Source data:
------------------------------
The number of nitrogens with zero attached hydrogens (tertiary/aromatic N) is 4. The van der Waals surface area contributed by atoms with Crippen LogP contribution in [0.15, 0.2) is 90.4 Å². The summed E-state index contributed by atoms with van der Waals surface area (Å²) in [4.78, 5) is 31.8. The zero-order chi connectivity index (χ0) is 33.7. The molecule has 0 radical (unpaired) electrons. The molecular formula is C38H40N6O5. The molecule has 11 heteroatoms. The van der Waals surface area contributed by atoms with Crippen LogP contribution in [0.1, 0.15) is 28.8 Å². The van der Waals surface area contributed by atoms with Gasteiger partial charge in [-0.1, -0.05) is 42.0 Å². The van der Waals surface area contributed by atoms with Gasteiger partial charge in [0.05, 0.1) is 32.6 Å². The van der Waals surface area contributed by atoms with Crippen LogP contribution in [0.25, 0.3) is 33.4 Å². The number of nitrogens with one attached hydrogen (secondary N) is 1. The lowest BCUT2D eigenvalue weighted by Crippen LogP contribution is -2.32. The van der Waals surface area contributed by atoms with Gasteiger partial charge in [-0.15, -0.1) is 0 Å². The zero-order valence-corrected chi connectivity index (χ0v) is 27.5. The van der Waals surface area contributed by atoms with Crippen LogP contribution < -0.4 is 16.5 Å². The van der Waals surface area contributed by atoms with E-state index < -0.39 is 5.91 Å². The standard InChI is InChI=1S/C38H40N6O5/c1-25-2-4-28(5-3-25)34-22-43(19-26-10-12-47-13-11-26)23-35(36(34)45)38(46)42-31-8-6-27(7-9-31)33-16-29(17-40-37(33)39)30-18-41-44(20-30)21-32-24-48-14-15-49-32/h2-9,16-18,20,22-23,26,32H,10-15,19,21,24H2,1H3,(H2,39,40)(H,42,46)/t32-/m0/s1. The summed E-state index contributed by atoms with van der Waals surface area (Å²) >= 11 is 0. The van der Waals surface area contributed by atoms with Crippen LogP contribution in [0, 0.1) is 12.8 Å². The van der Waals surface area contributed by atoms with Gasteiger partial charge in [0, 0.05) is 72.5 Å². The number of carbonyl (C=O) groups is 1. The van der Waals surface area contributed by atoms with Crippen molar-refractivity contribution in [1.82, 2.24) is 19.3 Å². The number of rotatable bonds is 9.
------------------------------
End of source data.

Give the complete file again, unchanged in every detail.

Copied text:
The number of nitrogens with zero attached hydrogens (tertiary/aromatic N) is 4. The van der Waals surface area contributed by atoms with Crippen LogP contribution in [0.15, 0.2) is 90.4 Å². The summed E-state index contributed by atoms with van der Waals surface area (Å²) in [4.78, 5) is 31.8. The zero-order chi connectivity index (χ0) is 33.7. The molecule has 0 radical (unpaired) electrons. The molecular formula is C38H40N6O5. The molecule has 11 heteroatoms. The van der Waals surface area contributed by atoms with Crippen LogP contribution in [0.1, 0.15) is 28.8 Å². The van der Waals surface area contributed by atoms with Gasteiger partial charge in [-0.1, -0.05) is 42.0 Å². The van der Waals surface area contributed by atoms with Gasteiger partial charge in [0.05, 0.1) is 32.6 Å². The van der Waals surface area contributed by atoms with Crippen LogP contribution in [0.25, 0.3) is 33.4 Å². The number of nitrogens with one attached hydrogen (secondary N) is 1. The lowest BCUT2D eigenvalue weighted by Crippen LogP contribution is -2.32. The van der Waals surface area contributed by atoms with Gasteiger partial charge in [-0.15, -0.1) is 0 Å². The zero-order valence-corrected chi connectivity index (χ0v) is 27.5. The van der Waals surface area contributed by atoms with Crippen LogP contribution < -0.4 is 16.5 Å². The van der Waals surface area contributed by atoms with E-state index < -0.39 is 5.91 Å². The standard InChI is InChI=1S/C38H40N6O5/c1-25-2-4-28(5-3-25)34-22-43(19-26-10-12-47-13-11-26)23-35(36(34)45)38(46)42-31-8-6-27(7-9-31)33-16-29(17-40-37(33)39)30-18-41-44(20-30)21-32-24-48-14-15-49-32/h2-9,16-18,20,22-23,26,32H,10-15,19,21,24H2,1H3,(H2,39,40)(H,42,46)/t32-/m0/s1. The summed E-state index contributed by atoms with van der Waals surface area (Å²) >= 11 is 0. The van der Waals surface area contributed by atoms with Crippen LogP contribution in [0, 0.1) is 12.8 Å². The van der Waals surface area contributed by atoms with Gasteiger partial charge in [0, 0.05) is 72.5 Å². The number of carbonyl (C=O) groups is 1. The van der Waals surface area contributed by atoms with Crippen molar-refractivity contribution in [1.82, 2.24) is 19.3 Å². The number of rotatable bonds is 9.